1. Males and females greater than or equal to 18 years of age;
  2. Able to give informed consent and attend all study visits;
  3. Have diagnosis of uveitis determined by the Investigator to be non infectious;

    • Have active uveitis, defined as having at least 1+ Vitreous Haze and/or at least 1+ Vitreous Cell Count (SUN scale), and:

      • are receiving no other treatment; or,
      • are receiving prednisone ≥10 mg/day (or equivalent dose of another corticosteroid) and/or at least 1 other systemic immunosuppressant; or, b. Have inactive disease, defined as having 0.5+ Vitreous Haze or less and a grade of 0.5+ Vitreous Cell Count or less (SUN scale), and:
      • are receiving prednisone <10 mg/day (or equivalent dose of another corticosteroid) and/or at least 1 other systemic immunosuppressant.
  4. Have posterior, intermediate, or panuveitis; for panuveitis, if an anterior component is present, it must be less than the posterior component;
  5. Sufficient inflammation to require systemic treatment and, based on the Investigator's decision, warrants intravitreal or subconjunctival treatment;
  6. Best-corrected (ETDRS) visual acuity of 20/40 to 20/400 (approximately 70 to 20 letters) in the study eye;
  7. Best- corrected ETDRS visual acuity of 20/400 or better in the fellow eye (approximately 20 letters).

Exclusion Criteria:

  1. Patients with bilateral uveitis who are receiving systemic immunosuppressive therapy (e.g., methotrexate, cyclosporine, cyclophosphamide, chlorambucil, mycophenolate mofetil, tacrolimus, or azathioprine) other than prednisone or other corticosteroids for the treatment of the uveitis, and the uveitis in the fellow eyes, in the opinion of the investigator, cannot be controlled with standard local therapies alone;
  2. Any significant ocular disease that could compromise vision in the study eye. These include, but are not limited to:

    • Diabetic retinopathy: proliferative diabetic retinopathy (PDR) or non-proliferative diabetic retinopathy (NPDR) that compromise the vision.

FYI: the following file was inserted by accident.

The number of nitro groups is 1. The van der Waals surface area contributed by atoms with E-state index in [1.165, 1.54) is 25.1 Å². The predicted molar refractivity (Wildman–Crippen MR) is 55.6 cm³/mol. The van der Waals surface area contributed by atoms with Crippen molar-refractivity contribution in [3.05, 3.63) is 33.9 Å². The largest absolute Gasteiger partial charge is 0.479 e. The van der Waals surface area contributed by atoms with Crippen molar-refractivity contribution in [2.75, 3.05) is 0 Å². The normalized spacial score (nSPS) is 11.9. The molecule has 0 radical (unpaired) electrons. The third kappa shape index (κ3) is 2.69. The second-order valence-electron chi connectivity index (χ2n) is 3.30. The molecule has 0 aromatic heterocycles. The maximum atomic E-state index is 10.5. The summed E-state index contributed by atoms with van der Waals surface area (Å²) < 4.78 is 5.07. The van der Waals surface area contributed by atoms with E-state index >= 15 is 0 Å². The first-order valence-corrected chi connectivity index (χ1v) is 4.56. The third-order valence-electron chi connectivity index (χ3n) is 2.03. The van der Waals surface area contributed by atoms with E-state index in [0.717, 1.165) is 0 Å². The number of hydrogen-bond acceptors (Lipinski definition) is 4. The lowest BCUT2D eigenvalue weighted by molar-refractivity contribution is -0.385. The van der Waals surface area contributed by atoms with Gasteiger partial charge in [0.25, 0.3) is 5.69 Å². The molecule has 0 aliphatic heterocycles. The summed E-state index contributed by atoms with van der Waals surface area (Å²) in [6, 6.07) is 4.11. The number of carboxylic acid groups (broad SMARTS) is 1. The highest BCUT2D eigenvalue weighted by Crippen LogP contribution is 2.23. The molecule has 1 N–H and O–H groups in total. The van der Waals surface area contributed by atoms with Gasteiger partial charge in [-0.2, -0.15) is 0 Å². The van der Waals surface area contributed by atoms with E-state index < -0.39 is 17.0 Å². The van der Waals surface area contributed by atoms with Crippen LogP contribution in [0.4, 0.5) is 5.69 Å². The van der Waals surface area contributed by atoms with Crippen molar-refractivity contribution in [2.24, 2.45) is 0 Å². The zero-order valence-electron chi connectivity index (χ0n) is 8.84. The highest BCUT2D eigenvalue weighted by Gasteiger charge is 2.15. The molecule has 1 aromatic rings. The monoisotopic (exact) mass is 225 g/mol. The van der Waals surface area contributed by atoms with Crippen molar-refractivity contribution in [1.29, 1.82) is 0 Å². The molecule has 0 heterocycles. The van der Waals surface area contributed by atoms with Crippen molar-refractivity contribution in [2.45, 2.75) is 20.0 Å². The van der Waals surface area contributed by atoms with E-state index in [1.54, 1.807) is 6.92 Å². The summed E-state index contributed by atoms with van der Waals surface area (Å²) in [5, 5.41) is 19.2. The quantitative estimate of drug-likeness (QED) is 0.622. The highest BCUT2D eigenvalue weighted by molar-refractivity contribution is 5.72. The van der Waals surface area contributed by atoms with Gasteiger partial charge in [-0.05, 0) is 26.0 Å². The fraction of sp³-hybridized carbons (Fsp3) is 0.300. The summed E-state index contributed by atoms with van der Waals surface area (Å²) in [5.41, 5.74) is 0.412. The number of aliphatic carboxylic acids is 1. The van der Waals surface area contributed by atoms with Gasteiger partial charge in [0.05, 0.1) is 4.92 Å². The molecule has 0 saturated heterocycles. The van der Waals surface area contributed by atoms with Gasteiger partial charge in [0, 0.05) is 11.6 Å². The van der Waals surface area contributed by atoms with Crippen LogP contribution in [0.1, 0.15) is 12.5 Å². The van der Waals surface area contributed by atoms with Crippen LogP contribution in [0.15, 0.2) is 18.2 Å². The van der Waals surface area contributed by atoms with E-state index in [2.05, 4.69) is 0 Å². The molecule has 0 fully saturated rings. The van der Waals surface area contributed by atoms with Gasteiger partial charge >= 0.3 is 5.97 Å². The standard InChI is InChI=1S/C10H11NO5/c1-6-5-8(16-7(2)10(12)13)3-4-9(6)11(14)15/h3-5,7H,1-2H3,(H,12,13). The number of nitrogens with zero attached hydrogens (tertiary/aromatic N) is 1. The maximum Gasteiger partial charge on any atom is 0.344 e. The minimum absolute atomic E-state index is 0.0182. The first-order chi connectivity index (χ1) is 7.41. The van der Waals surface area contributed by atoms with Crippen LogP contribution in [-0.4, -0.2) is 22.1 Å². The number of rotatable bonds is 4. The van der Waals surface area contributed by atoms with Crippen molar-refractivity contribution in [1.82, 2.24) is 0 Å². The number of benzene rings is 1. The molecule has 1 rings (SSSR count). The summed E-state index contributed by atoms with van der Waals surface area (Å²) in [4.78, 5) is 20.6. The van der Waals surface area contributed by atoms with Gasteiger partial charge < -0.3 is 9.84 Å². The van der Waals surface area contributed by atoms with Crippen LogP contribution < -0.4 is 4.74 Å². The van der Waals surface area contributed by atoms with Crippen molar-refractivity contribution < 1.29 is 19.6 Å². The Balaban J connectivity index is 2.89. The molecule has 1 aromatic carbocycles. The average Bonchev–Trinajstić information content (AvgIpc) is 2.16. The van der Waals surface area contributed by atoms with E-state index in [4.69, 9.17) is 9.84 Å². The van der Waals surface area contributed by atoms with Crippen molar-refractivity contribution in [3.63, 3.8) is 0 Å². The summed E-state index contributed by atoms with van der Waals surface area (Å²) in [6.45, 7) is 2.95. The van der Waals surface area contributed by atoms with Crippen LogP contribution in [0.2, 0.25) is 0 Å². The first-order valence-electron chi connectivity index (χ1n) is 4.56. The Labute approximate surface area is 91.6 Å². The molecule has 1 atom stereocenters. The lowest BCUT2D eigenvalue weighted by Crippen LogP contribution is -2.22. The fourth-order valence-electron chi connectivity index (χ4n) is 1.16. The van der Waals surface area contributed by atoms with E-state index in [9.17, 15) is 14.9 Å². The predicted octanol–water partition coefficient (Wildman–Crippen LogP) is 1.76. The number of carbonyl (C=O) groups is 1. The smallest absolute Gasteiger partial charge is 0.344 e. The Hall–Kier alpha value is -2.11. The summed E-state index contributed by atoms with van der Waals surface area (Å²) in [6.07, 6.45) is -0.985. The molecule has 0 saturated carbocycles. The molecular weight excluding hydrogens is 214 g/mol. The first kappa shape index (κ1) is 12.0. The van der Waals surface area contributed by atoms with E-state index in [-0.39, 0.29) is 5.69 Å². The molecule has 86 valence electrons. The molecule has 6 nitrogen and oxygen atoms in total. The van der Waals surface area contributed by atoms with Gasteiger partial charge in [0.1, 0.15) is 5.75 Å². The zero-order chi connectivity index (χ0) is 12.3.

• Age-related macular degeneration;
    • Myopic degeneration with active subfoveal choroidal neovascularization.
  3. Any of the following treatments within 90 days prior to Day 0 or anticipated use of any of the following treatments to the study eye:

    • Intravitreal injections (including but not limited to steroids or anti-vascular endothelial growth factors);
    • Posterior subtenon's steroids.
  4. Intraocular surgery within 90 days prior to Day 0 in the study eye;
  5. Capsulotomy within 30 days prior to Day 0 in the study eye;
  6. If the patient has had glaucoma surgery (trabeculectomy or aqueous shunt device), there must be adequate conjunctiva
  7. History of vitreoretinal surgery or scleral buckling
  8. Any ocular surgery (including cataract extraction or capsulotomy) of the study eye anticipated within the first 180 days following Day 0;
  9. Intraocular pressure ≥25 mmHg in the study eye (glaucoma patients maintained on no more than 2 topical medications with intraocular pressure (IOP) <25 mmHg are allowed to participate);
  10. Pupillary dilation inadequate for quality stereoscopic fundus photography in the study eye;
  11. Media opacity that would limit clinical visualization;
  12. Presence of any form of ocular malignancy in the study eye, including choroidal melanoma;
  13. History of herpetic infection in the study eye or adnexa;
  14. Presence of known active or inactive toxoplasmosis in either eye;
  15. Ocular or periocular infection in either eye;
  16. Participation in other investigational drug or device clinical trials within 30 days prior to Day 0, or planning to participate in other investigational drug or device clinical trials within 180 days following Day 0. This includes both ocular and non-ocular clinical trials.

Information from the National Library of Medicine

To learn more about this study, you or your doctor may contact the study research staff using the contact information provided by the sponsor.

Please refer to this study by its ClinicalTrials.gov identifier (NCT number): NCT00908466

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United States, Maryland
Wilmer Eye Institute at Johns Hopkins University
Baltimore, Maryland, United States, 21287
Sponsors and Collaborators
Johns Hopkins University
MacuSight, Inc.
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Principal Investigator: Quan D Nguyen, MD, MSc Johns Hopkins University
Publications automatically indexed to this study by ClinicalTrials.gov Identifier (NCT Number):
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Responsible Party: Johns Hopkins University
ClinicalTrials.gov Identifier: NCT00908466    
Other Study ID Numbers: NA_00028588
First Posted: May 25, 2009    Key Record Dates
Results First Posted: August 20, 2018
Last Update Posted: August 20, 2018
Last Verified: December 2017
Keywords provided by Johns Hopkins University:
Additional relevant MeSH terms:
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Uveitis, Posterior
Uveitis, Intermediate
Pars Planitis
Uveal Diseases
Eye Diseases
Choroid Diseases
Anti-Bacterial Agents
Anti-Infective Agents
Antibiotics, Antineoplastic
Antineoplastic Agents
Antifungal Agents
Immunosuppressive Agents
Immunologic Factors
Physiological Effects of Drugs